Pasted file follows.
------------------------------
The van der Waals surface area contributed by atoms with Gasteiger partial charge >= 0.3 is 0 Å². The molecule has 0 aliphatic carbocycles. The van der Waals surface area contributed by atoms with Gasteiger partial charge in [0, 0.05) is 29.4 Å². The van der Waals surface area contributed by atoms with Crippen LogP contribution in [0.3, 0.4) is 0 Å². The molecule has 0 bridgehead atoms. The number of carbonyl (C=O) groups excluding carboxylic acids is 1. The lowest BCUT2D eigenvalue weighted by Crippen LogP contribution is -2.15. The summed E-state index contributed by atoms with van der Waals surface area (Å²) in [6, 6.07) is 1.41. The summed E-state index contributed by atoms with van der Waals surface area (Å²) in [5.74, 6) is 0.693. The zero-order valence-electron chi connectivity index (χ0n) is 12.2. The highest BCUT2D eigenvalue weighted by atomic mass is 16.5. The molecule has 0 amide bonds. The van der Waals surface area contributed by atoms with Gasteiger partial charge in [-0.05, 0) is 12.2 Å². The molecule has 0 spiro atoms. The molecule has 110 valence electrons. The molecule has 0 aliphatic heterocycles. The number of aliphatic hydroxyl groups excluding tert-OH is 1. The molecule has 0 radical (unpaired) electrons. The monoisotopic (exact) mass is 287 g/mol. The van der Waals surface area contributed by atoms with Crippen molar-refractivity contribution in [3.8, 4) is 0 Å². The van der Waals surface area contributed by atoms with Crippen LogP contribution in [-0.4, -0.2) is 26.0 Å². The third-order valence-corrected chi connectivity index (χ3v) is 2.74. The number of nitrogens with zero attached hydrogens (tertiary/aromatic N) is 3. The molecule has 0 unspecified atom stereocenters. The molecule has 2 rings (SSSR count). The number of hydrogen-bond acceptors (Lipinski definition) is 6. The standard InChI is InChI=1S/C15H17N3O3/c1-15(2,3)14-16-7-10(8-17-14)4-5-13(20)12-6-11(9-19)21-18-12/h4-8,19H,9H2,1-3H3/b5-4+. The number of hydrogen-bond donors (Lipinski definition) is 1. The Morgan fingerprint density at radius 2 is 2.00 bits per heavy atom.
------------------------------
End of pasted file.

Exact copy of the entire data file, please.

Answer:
The van der Waals surface area contributed by atoms with Gasteiger partial charge >= 0.3 is 0 Å². The molecule has 0 aliphatic carbocycles. The van der Waals surface area contributed by atoms with Gasteiger partial charge in [0, 0.05) is 29.4 Å². The van der Waals surface area contributed by atoms with Crippen LogP contribution in [0.3, 0.4) is 0 Å². The molecule has 0 bridgehead atoms. The number of carbonyl (C=O) groups excluding carboxylic acids is 1. The lowest BCUT2D eigenvalue weighted by Crippen LogP contribution is -2.15. The summed E-state index contributed by atoms with van der Waals surface area (Å²) in [6, 6.07) is 1.41. The summed E-state index contributed by atoms with van der Waals surface area (Å²) in [5.74, 6) is 0.693. The zero-order valence-electron chi connectivity index (χ0n) is 12.2. The highest BCUT2D eigenvalue weighted by atomic mass is 16.5. The molecule has 0 amide bonds. The van der Waals surface area contributed by atoms with Gasteiger partial charge in [-0.05, 0) is 12.2 Å². The molecule has 0 spiro atoms. The molecule has 110 valence electrons. The molecule has 0 aliphatic heterocycles. The number of aliphatic hydroxyl groups excluding tert-OH is 1. The molecule has 0 radical (unpaired) electrons. The monoisotopic (exact) mass is 287 g/mol. The van der Waals surface area contributed by atoms with Crippen molar-refractivity contribution in [3.8, 4) is 0 Å². The van der Waals surface area contributed by atoms with Crippen LogP contribution in [-0.4, -0.2) is 26.0 Å². The third-order valence-corrected chi connectivity index (χ3v) is 2.74. The number of nitrogens with zero attached hydrogens (tertiary/aromatic N) is 3. The molecule has 0 unspecified atom stereocenters. The molecule has 2 rings (SSSR count). The number of hydrogen-bond acceptors (Lipinski definition) is 6. The standard InChI is InChI=1S/C15H17N3O3/c1-15(2,3)14-16-7-10(8-17-14)4-5-13(20)12-6-11(9-19)21-18-12/h4-8,19H,9H2,1-3H3/b5-4+. The number of hydrogen-bond donors (Lipinski definition) is 1. The Morgan fingerprint density at radius 2 is 2.00 bits per heavy atom.